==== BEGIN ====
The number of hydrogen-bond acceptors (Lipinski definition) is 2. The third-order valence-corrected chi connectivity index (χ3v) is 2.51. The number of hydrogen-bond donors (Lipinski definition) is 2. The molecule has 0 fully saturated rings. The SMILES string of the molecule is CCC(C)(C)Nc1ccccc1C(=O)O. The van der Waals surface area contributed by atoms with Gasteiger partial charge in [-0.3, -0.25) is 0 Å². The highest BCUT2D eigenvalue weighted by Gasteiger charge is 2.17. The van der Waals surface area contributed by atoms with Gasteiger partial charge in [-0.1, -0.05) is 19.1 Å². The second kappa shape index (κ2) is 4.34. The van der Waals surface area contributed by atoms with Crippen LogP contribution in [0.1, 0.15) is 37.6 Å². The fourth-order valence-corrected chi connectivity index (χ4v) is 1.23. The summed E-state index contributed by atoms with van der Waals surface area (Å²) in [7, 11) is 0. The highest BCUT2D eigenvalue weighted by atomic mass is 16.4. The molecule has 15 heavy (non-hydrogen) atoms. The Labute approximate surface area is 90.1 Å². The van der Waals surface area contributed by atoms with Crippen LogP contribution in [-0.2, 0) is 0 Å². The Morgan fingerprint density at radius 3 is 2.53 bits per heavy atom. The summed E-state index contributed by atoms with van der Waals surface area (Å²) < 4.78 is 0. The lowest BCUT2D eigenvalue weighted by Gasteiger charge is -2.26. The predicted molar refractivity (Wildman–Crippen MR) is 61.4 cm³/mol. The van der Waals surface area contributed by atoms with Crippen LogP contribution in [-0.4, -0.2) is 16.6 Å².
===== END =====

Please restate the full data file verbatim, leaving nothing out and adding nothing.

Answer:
The number of hydrogen-bond acceptors (Lipinski definition) is 2. The third-order valence-corrected chi connectivity index (χ3v) is 2.51. The number of hydrogen-bond donors (Lipinski definition) is 2. The molecule has 0 fully saturated rings. The SMILES string of the molecule is CCC(C)(C)Nc1ccccc1C(=O)O. The van der Waals surface area contributed by atoms with Gasteiger partial charge in [-0.3, -0.25) is 0 Å². The highest BCUT2D eigenvalue weighted by Gasteiger charge is 2.17. The van der Waals surface area contributed by atoms with Gasteiger partial charge in [-0.1, -0.05) is 19.1 Å². The second kappa shape index (κ2) is 4.34. The van der Waals surface area contributed by atoms with Crippen LogP contribution in [0.1, 0.15) is 37.6 Å². The fourth-order valence-corrected chi connectivity index (χ4v) is 1.23. The summed E-state index contributed by atoms with van der Waals surface area (Å²) in [7, 11) is 0. The highest BCUT2D eigenvalue weighted by atomic mass is 16.4. The molecule has 15 heavy (non-hydrogen) atoms. The Labute approximate surface area is 90.1 Å². The van der Waals surface area contributed by atoms with Crippen LogP contribution in [-0.2, 0) is 0 Å². The Morgan fingerprint density at radius 3 is 2.53 bits per heavy atom. The summed E-state index contributed by atoms with van der Waals surface area (Å²) < 4.78 is 0. The lowest BCUT2D eigenvalue weighted by Gasteiger charge is -2.26. The predicted molar refractivity (Wildman–Crippen MR) is 61.4 cm³/mol. The van der Waals surface area contributed by atoms with Crippen LogP contribution in [-0.4, -0.2) is 16.6 Å².